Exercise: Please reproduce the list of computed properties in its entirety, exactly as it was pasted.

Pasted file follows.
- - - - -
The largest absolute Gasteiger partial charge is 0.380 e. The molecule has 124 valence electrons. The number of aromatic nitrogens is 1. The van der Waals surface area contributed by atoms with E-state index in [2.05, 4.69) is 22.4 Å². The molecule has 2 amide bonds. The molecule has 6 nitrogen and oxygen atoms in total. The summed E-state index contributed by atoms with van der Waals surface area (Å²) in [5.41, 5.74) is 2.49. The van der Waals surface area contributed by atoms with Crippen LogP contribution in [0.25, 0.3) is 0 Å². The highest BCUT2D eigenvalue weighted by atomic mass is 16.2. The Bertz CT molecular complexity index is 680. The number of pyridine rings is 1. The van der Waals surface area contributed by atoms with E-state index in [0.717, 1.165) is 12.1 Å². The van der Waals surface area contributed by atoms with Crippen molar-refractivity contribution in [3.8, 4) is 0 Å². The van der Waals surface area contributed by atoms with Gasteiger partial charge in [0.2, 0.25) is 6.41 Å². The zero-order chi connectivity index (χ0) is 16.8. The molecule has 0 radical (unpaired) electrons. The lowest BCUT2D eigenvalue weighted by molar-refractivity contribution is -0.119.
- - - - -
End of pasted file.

The largest absolute Gasteiger partial charge is 0.380 e. The molecule has 124 valence electrons. The number of aromatic nitrogens is 1. The van der Waals surface area contributed by atoms with E-state index in [2.05, 4.69) is 22.4 Å². The molecule has 2 amide bonds. The molecule has 6 nitrogen and oxygen atoms in total. The summed E-state index contributed by atoms with van der Waals surface area (Å²) in [5.41, 5.74) is 2.49. The van der Waals surface area contributed by atoms with Crippen LogP contribution in [0.25, 0.3) is 0 Å². The highest BCUT2D eigenvalue weighted by atomic mass is 16.2. The Bertz CT molecular complexity index is 680. The number of pyridine rings is 1. The van der Waals surface area contributed by atoms with E-state index in [0.717, 1.165) is 12.1 Å². The van der Waals surface area contributed by atoms with Crippen molar-refractivity contribution in [3.8, 4) is 0 Å². The van der Waals surface area contributed by atoms with Gasteiger partial charge in [0.2, 0.25) is 6.41 Å². The zero-order chi connectivity index (χ0) is 16.8. The molecule has 0 radical (unpaired) electrons. The lowest BCUT2D eigenvalue weighted by molar-refractivity contribution is -0.119.